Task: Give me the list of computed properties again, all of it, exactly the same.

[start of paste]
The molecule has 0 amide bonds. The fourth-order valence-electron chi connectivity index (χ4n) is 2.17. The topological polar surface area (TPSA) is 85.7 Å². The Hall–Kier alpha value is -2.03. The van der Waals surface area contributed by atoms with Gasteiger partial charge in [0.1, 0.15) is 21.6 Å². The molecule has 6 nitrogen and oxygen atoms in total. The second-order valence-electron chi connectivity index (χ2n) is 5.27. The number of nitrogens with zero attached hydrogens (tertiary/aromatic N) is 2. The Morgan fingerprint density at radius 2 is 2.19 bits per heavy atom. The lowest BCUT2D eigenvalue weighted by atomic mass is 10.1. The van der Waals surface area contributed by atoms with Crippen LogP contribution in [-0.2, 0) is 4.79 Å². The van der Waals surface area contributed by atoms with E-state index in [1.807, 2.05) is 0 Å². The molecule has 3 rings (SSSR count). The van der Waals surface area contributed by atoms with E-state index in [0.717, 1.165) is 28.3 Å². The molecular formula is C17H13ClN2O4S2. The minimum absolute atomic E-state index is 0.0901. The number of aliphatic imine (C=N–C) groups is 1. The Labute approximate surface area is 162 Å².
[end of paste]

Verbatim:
The molecule has 0 amide bonds. The fourth-order valence-electron chi connectivity index (χ4n) is 2.17. The topological polar surface area (TPSA) is 85.7 Å². The Hall–Kier alpha value is -2.03. The van der Waals surface area contributed by atoms with Gasteiger partial charge in [0.1, 0.15) is 21.6 Å². The molecule has 6 nitrogen and oxygen atoms in total. The second-order valence-electron chi connectivity index (χ2n) is 5.27. The number of nitrogens with zero attached hydrogens (tertiary/aromatic N) is 2. The Morgan fingerprint density at radius 2 is 2.19 bits per heavy atom. The lowest BCUT2D eigenvalue weighted by atomic mass is 10.1. The van der Waals surface area contributed by atoms with Crippen LogP contribution in [-0.2, 0) is 4.79 Å². The van der Waals surface area contributed by atoms with E-state index in [1.807, 2.05) is 0 Å². The molecule has 3 rings (SSSR count). The van der Waals surface area contributed by atoms with E-state index in [0.717, 1.165) is 28.3 Å². The molecular formula is C17H13ClN2O4S2. The minimum absolute atomic E-state index is 0.0901. The number of aliphatic imine (C=N–C) groups is 1. The Labute approximate surface area is 162 Å².